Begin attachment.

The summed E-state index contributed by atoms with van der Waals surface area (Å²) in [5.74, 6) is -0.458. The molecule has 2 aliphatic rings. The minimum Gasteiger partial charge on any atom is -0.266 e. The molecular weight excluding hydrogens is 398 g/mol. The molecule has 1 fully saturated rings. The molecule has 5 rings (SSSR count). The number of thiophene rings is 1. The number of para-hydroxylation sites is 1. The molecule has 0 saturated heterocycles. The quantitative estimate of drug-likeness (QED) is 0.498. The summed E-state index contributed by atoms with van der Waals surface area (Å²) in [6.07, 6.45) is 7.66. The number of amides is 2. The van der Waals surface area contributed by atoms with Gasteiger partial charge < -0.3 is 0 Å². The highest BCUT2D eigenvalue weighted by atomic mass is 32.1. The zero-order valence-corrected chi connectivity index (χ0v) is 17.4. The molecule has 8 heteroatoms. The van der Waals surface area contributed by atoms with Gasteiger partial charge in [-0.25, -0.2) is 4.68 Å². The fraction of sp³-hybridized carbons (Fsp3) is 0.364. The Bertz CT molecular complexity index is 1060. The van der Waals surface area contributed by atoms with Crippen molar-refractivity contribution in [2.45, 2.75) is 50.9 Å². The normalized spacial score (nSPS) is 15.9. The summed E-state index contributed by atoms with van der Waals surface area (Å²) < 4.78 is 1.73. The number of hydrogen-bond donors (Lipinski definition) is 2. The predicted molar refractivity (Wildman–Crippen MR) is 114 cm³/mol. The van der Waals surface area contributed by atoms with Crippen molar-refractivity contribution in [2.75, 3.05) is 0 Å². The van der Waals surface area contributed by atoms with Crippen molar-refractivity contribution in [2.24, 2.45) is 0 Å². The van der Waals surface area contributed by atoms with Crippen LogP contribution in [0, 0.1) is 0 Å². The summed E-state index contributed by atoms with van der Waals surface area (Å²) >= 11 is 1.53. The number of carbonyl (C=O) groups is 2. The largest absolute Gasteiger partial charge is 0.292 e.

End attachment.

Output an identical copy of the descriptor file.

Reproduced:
The summed E-state index contributed by atoms with van der Waals surface area (Å²) in [5.74, 6) is -0.458. The molecule has 2 aliphatic rings. The minimum Gasteiger partial charge on any atom is -0.266 e. The molecular weight excluding hydrogens is 398 g/mol. The molecule has 1 fully saturated rings. The molecule has 5 rings (SSSR count). The number of thiophene rings is 1. The number of para-hydroxylation sites is 1. The molecule has 0 saturated heterocycles. The quantitative estimate of drug-likeness (QED) is 0.498. The summed E-state index contributed by atoms with van der Waals surface area (Å²) in [6.07, 6.45) is 7.66. The number of amides is 2. The van der Waals surface area contributed by atoms with Gasteiger partial charge < -0.3 is 0 Å². The highest BCUT2D eigenvalue weighted by atomic mass is 32.1. The zero-order valence-corrected chi connectivity index (χ0v) is 17.4. The molecule has 8 heteroatoms. The van der Waals surface area contributed by atoms with Gasteiger partial charge in [-0.25, -0.2) is 4.68 Å². The fraction of sp³-hybridized carbons (Fsp3) is 0.364. The Bertz CT molecular complexity index is 1060. The van der Waals surface area contributed by atoms with Crippen molar-refractivity contribution in [2.45, 2.75) is 50.9 Å². The normalized spacial score (nSPS) is 15.9. The summed E-state index contributed by atoms with van der Waals surface area (Å²) < 4.78 is 1.73. The number of hydrogen-bond donors (Lipinski definition) is 2. The predicted molar refractivity (Wildman–Crippen MR) is 114 cm³/mol. The van der Waals surface area contributed by atoms with Crippen molar-refractivity contribution in [2.75, 3.05) is 0 Å². The van der Waals surface area contributed by atoms with Crippen molar-refractivity contribution in [2.24, 2.45) is 0 Å². The van der Waals surface area contributed by atoms with Crippen LogP contribution in [0, 0.1) is 0 Å². The summed E-state index contributed by atoms with van der Waals surface area (Å²) >= 11 is 1.53. The number of carbonyl (C=O) groups is 2. The largest absolute Gasteiger partial charge is 0.292 e.